Author: KRIS 6 News
Published: March 22, 2019 at 10:11 PM
Updated: March 22, 2019 at 10:28 PM
A local non-profit is scammed out of more than $12,000 after it became the victim of online bank fraud. As staff at the Deaf and Hard of Hearing Center work to recover from the setback, they want to keep others from going through the same thing.
It was a routine check of charges that raised red flags.
“On March the 7th, somebody had taken out $3,000. On March 8th, they took out $5,000, and on March 12, they took out $4,200,” Dr. Lesa Thomas, executive director of the Deaf and Hard of Hearing Center, said.
She told KRIS 6 News the money came out of the non-profit’s operating account and went onto an out-of-state credit card. However, it didn’t stay there for long. The scammer then made a batch transfer and sent the funds to another bank account.
Thomas said it’s unclear where the money was sent and how the perpetrator got the center’s account information.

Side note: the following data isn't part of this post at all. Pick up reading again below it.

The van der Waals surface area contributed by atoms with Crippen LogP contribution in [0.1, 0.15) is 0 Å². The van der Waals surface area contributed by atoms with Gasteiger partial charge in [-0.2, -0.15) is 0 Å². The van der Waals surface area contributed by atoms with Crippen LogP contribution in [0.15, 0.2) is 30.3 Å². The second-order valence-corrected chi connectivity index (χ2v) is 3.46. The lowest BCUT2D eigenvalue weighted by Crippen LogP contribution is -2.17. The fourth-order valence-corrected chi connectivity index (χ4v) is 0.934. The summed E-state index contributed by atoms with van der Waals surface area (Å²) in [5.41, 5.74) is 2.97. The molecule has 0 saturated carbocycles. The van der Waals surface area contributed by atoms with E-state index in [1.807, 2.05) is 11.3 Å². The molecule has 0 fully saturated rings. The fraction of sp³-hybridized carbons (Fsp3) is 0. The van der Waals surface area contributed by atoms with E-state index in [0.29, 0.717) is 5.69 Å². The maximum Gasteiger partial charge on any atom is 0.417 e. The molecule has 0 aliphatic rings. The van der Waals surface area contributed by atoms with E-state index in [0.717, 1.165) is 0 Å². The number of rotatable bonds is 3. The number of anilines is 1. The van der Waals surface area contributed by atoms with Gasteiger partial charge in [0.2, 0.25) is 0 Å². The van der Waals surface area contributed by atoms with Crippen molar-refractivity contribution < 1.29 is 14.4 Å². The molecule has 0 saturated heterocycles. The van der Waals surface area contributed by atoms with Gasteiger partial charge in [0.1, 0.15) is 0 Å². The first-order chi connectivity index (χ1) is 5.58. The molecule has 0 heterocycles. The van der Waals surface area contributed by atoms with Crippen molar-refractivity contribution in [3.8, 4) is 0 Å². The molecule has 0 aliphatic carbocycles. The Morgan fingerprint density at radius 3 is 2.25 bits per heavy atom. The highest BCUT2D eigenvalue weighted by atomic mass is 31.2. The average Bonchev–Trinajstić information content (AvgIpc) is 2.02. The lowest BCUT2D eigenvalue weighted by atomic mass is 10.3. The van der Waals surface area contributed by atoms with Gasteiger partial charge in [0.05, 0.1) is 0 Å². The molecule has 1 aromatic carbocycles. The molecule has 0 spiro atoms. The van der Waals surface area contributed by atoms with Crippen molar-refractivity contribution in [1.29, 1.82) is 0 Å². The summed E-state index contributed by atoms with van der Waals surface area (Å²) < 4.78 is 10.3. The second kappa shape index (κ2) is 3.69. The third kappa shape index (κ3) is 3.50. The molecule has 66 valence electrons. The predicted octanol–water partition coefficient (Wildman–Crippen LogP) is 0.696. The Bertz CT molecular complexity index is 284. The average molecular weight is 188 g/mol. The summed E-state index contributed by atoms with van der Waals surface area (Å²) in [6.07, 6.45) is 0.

Describing her reaction to the non-profit becoming a fraud target, she said, “Shocked. I never expected it to happen.”
Dr. Thomas says she’s confident that the center will recover the funds that were taken because of protective measures they already had set up with their bank. She’s now encouraging other non-profits and businesses to take similar steps so that they don’t become victims.”
One of her recommendations is to set a maximum limit for debit transactions on your accounts.
“i think that would’ve helped. if we would’ve had a $2,000 limit on ACH debits, this wouldn’t have happened,” Thomas said.
Other tips from the National Automated Clearing House Association include reviewing accounts frequently, initiating payments using dual controls, and never providing password, username or account information when contacted.
Despite the setback, the Deaf and Hard of Hearing Center has funds to continue providing its many sign language and interpreting services in 23 South Texas counties.
“I feel that we’re in a very good position and we’ll make it through.”
Police are investigating the fraud. Because of it, the center cannot accept donations online. hey can be mailed or dropped off in person at 5151 McArdle Road.
Meantime, Thomas says staff plans on changing the center’s bank account number and putting other financial safeguards in place.